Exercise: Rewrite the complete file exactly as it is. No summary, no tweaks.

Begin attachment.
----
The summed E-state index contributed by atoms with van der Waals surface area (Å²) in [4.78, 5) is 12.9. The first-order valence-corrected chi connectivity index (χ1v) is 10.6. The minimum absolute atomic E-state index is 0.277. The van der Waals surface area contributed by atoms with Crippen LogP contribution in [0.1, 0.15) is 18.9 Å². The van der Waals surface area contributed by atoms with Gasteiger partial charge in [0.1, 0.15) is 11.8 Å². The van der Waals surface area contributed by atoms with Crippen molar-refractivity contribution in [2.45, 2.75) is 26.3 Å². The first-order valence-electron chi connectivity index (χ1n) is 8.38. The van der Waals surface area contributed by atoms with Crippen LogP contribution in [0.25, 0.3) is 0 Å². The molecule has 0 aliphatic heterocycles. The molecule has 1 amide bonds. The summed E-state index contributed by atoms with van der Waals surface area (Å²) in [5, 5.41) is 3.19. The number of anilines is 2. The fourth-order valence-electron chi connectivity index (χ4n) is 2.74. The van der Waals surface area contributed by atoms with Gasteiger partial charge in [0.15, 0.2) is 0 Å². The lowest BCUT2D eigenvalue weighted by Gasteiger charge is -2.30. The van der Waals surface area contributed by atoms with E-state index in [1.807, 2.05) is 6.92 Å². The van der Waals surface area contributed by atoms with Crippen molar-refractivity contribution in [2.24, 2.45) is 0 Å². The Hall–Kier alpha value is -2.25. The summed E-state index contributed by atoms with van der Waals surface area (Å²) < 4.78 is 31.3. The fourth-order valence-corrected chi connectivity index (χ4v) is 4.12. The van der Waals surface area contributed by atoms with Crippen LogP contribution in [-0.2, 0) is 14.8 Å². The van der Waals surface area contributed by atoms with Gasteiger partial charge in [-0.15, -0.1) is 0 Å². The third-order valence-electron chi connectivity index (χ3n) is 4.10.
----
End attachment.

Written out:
The summed E-state index contributed by atoms with van der Waals surface area (Å²) in [4.78, 5) is 12.9. The first-order valence-corrected chi connectivity index (χ1v) is 10.6. The minimum absolute atomic E-state index is 0.277. The van der Waals surface area contributed by atoms with Crippen LogP contribution in [0.1, 0.15) is 18.9 Å². The van der Waals surface area contributed by atoms with Gasteiger partial charge in [0.1, 0.15) is 11.8 Å². The van der Waals surface area contributed by atoms with Crippen molar-refractivity contribution in [2.45, 2.75) is 26.3 Å². The first-order valence-electron chi connectivity index (χ1n) is 8.38. The van der Waals surface area contributed by atoms with Crippen LogP contribution in [0.25, 0.3) is 0 Å². The molecule has 0 aliphatic heterocycles. The molecule has 1 amide bonds. The summed E-state index contributed by atoms with van der Waals surface area (Å²) in [5, 5.41) is 3.19. The number of anilines is 2. The fourth-order valence-electron chi connectivity index (χ4n) is 2.74. The van der Waals surface area contributed by atoms with Gasteiger partial charge in [0.15, 0.2) is 0 Å². The lowest BCUT2D eigenvalue weighted by Gasteiger charge is -2.30. The van der Waals surface area contributed by atoms with E-state index in [1.807, 2.05) is 6.92 Å². The van der Waals surface area contributed by atoms with Crippen molar-refractivity contribution in [2.24, 2.45) is 0 Å². The Hall–Kier alpha value is -2.25. The summed E-state index contributed by atoms with van der Waals surface area (Å²) < 4.78 is 31.3. The fourth-order valence-corrected chi connectivity index (χ4v) is 4.12. The van der Waals surface area contributed by atoms with Crippen LogP contribution in [-0.2, 0) is 14.8 Å². The van der Waals surface area contributed by atoms with Gasteiger partial charge in [-0.15, -0.1) is 0 Å². The third-order valence-electron chi connectivity index (χ3n) is 4.10.